Jul 15, 2011 | By Samuel Fubara, NETWORK Intern
The American middle class is fast being relegated to the political background by big businesses. The relegation in question is two-fold, economic and political, both of which are inextricable. We know that a middle class is the most essential feature of a functioning democracy because civil society, the part of society that discuses the nation’s direction, exists in the middle class. Hence, the effects of the aforementioned relegation leave our democracy on a very tenuous foundation.
From the political point of view, big businesses are able to push a conservative agenda and finance conservative candidates. The Supreme Court’s 2010 decision in Citizens United v. Federal Election Commission exacerbated this problem. In that decision, the Supreme Court held that corporate funding for political candidates is protected under the first amendment and as such cannot be limited. The day the Supreme Court made its decision in Citizens United, President Obama called it a major victory for health insurance companies and other major corporations that drown out the voices of everyday Americans. At the time, Lainie Rutkow, an assistant professor at Johns Hopkins’s School of Public Health, remarked that with the recent efforts at healthcare reform, insurance companies can now select candidates who support their interests and devote unlimited funds to their campaigns to secure their elections or reelections. This has been deleterious to the interests of people who are poor, most of whom depend on programs like Medicare and Medicaid.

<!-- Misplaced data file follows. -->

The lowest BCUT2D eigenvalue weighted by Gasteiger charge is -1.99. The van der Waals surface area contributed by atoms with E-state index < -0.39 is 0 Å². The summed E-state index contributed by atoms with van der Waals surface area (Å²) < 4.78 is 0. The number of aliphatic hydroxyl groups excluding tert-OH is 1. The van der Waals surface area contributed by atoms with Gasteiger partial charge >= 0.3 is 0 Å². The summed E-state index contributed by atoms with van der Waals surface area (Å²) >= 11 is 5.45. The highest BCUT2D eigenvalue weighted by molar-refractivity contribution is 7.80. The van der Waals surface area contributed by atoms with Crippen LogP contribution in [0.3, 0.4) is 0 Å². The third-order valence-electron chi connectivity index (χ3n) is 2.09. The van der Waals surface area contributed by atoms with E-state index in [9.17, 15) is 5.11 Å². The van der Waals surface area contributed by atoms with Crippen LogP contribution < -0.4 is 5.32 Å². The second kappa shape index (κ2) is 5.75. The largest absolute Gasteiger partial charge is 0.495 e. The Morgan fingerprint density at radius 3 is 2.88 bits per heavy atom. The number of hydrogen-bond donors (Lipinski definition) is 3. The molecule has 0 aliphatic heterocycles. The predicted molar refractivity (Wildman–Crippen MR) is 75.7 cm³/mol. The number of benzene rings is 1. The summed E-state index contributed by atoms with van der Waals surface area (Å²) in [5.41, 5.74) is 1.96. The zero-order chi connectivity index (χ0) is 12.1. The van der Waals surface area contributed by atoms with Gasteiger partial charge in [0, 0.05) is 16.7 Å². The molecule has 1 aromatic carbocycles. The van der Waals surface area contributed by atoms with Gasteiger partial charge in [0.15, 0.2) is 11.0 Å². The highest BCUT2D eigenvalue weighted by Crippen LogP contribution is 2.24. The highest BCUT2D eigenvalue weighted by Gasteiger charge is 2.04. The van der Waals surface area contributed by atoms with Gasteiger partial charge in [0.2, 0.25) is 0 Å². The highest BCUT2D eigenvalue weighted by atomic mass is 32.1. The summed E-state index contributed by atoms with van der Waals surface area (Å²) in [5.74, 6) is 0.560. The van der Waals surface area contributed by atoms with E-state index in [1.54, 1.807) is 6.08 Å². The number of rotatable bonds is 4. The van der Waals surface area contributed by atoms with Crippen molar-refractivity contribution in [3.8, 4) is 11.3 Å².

The president’s statement portended the situation we are facing today with a majority of the Republican members of Congress fighting to ensure that the benefits of the rich remain intact while Medicare, Medicaid, TANF and other social safety net programs are cut. These programs provide more than a social safety net, they provide a political safety net because they prevent people from falling out of the middle class, the very essence of democracy. Hence, other than the moral obligation we have to people in poverty, given every human being’s dignity, we have a practical interest in ensuring that their lot is bettered so that the ranks of the middle class are increased.
We face a situation worse than the relegation of the middle class. The United States is at a crossroads where its policies are rapidly leading to the complete erosion of the mi